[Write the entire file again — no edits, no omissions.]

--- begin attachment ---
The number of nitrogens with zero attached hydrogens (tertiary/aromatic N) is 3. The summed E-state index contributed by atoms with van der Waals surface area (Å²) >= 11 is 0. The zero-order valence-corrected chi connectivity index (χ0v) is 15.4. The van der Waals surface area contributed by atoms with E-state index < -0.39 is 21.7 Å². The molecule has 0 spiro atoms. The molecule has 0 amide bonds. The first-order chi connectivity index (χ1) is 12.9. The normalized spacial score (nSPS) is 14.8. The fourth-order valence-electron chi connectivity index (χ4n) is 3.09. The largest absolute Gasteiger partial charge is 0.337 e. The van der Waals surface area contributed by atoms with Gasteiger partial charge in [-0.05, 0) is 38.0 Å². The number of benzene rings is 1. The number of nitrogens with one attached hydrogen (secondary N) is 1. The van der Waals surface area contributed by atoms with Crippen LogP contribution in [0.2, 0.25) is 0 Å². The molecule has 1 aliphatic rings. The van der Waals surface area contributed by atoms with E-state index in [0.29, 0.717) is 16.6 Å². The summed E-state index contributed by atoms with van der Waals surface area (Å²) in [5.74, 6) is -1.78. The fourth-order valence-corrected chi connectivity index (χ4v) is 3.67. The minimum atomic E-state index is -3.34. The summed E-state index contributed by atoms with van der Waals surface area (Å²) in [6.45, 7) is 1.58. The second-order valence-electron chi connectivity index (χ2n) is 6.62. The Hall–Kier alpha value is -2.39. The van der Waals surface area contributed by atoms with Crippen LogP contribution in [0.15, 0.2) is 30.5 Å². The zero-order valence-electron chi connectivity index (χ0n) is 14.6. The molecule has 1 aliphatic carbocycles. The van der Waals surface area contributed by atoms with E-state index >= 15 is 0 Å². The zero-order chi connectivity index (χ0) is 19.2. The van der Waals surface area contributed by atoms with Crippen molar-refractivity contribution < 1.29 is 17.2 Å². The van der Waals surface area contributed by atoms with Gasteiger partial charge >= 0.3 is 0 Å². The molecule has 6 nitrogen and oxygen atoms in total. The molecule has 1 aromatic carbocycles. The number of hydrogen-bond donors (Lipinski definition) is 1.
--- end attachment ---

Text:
The number of nitrogens with zero attached hydrogens (tertiary/aromatic N) is 3. The summed E-state index contributed by atoms with van der Waals surface area (Å²) >= 11 is 0. The zero-order valence-corrected chi connectivity index (χ0v) is 15.4. The van der Waals surface area contributed by atoms with E-state index < -0.39 is 21.7 Å². The molecule has 0 spiro atoms. The molecule has 0 amide bonds. The first-order chi connectivity index (χ1) is 12.9. The normalized spacial score (nSPS) is 14.8. The fourth-order valence-electron chi connectivity index (χ4n) is 3.09. The largest absolute Gasteiger partial charge is 0.337 e. The van der Waals surface area contributed by atoms with Gasteiger partial charge in [-0.05, 0) is 38.0 Å². The number of benzene rings is 1. The number of nitrogens with one attached hydrogen (secondary N) is 1. The van der Waals surface area contributed by atoms with Crippen LogP contribution in [0.2, 0.25) is 0 Å². The molecule has 1 aliphatic rings. The van der Waals surface area contributed by atoms with E-state index in [0.29, 0.717) is 16.6 Å². The summed E-state index contributed by atoms with van der Waals surface area (Å²) in [5.74, 6) is -1.78. The fourth-order valence-corrected chi connectivity index (χ4v) is 3.67. The minimum atomic E-state index is -3.34. The summed E-state index contributed by atoms with van der Waals surface area (Å²) in [6.45, 7) is 1.58. The second-order valence-electron chi connectivity index (χ2n) is 6.62. The Hall–Kier alpha value is -2.39. The van der Waals surface area contributed by atoms with Crippen LogP contribution in [0.15, 0.2) is 30.5 Å². The zero-order valence-electron chi connectivity index (χ0n) is 14.6. The molecule has 1 aliphatic carbocycles. The van der Waals surface area contributed by atoms with E-state index >= 15 is 0 Å². The zero-order chi connectivity index (χ0) is 19.2. The van der Waals surface area contributed by atoms with Crippen molar-refractivity contribution < 1.29 is 17.2 Å². The van der Waals surface area contributed by atoms with Gasteiger partial charge >= 0.3 is 0 Å². The molecule has 6 nitrogen and oxygen atoms in total. The molecule has 1 aromatic carbocycles. The number of hydrogen-bond donors (Lipinski definition) is 1.